The first notable problem was question's misidentification of truth as the relevant term. This is admittedly my fault. As it turns out, the truth is more relevant in the first and second examples:

I care about the truth

He speaks the truth!

While antonyms to truth include words such as lie or lies, they don't work in the original context:

I care about the lie

I care about the lies

Each of these mean something drastically different from my original intent. Namely, the concept of the truth is different from that of a truth. Lie parallels with a truth. This does, however, make it applicable for the second and third examples which could be why so many answers focused on this style of antonym:

He speaks lies!

This one lie is important to all

But it again doesn't quite convey what I was looking for. As such, I am unsatisfied with lie as an answer.

Falsehood is much, much closer:

I care about falsehood

He speaks falsehood!

This one falsehood is important to all

Unfortunately, most suggestions of falsehood were paired with lie and it isn't obvious that falsehood also works as an antonym to the truth. I wasn't able to determine if people were thinking of these examples instead:

I care about falsehoods

He speaks falsehoods!

Which again brings us to the problem with using lie. While falsehood would work, I don't think people were realizing why — or, at least, they weren't explaining why.

The major alternative to falsehood was falsity:

I care about falsity

He speaks falsity!

This one falsity is important to all

This is dead on in meaning and is included as a noun under the definition of false. Falseness also happens to be there: "I care about falseness."

All of this heads into a clash between three acceptable terms: Falsehood, falsity and falseness. The last two seem a little outdated or unused and the prevalence of answers suggesting falsehood tilt acceptance toward an answer that includes it.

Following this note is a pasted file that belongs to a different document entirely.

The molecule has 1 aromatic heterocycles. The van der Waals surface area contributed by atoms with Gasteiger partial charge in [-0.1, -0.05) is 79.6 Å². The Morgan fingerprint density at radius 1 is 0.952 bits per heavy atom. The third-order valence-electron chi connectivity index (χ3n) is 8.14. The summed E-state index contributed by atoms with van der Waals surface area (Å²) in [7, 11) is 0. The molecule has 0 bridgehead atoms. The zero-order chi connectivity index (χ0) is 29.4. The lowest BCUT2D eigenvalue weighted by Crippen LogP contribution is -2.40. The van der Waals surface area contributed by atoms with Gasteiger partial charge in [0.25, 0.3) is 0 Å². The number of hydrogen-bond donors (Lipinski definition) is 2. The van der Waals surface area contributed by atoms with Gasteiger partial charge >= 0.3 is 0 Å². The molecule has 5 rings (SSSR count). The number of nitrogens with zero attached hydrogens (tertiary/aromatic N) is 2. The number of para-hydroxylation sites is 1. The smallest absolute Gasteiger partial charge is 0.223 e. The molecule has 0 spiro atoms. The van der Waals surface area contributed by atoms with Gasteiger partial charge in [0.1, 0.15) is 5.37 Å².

Unfortunately, the only answers that explicitly note falsehood being usable as "I care about falsehood" were a short answer that only said this. The highest voted answer merely had the word, a link to the dictionary and included lie which I consider an incorrect answer (through no fault of the answerer; it appears that my question was unclear in its goal.)

In my opinion, the answer chosen deserves it because:

  • it mentions both falsehood and falsity
  • it discusses both "truth as fact" and "truth as reality"
  • gives a nod to lies and their synonyms

Of note, one editor pointed out that "the false" is acceptable with regards to the philosophical concept. This again matches perfectly with the desired meaning. I did not accept that answer, however, due to its limited scope and other answers contesting that "the false" is incorrect or ungrammatical.

And, in other news, it turns out the word bullshit works surprisingly well.

share|improve this answer
Could you explain the context that brought up this question? Why do you care about the bulls**t? –  ErikE Jun 6 '11 at 18:16
@Erik: I was presenting an opinion that a certain group of people should care about the truth, not about the [word goes here]. They were specifically going out of their way to address someone's incorrect belief system and I wanted to point them back on target. "Our concern is the truth, not falsity." The direct comparison of truth against falsity was needed for the purposes of rhetoric, style and accuracy. Simply saying "Our concern is the truth, not lies" isn't technically wrong, but I was confident that the English language could do better. And I was right. –  MrHen Jun 6 '11 at 19:05
That really helps understand the question. I think you would have gotten faster and results if you'd posted this to begin with! I think you might even get some additional useful answers with this clarification. I for one will be thinking about it and may update my answer if I come up with anything new. –  ErikE Jun 6 '11 at 19:08
@Erik: Yes. I agree I didn't really explain the intent well in the original question but it started getting so many views and answers I just left it alone figuring that trying to correct it at that point would just cause more confusion. Likewise we me posting this answer here explaining why I accepted the answer I did. –  MrHen Jun 6 '11 at 19:17

One of the best words I could find was


There are several synonyms for "falsehood" "I care about the false" is correct, however it doesn't seem to sound right. Perhaps you are looking for this:

I care about the falsities!

Here are some other suggestions:

I care about the illusory!
I care about dishonesty!
I care about the deception!

In which case, there are several ways of stating it:

He speaks the factitious!

Or another way:

He speaks of the truthless!

This really shorten things:

He prevaricates!

However, this was the only example that was fitting for the last sentence: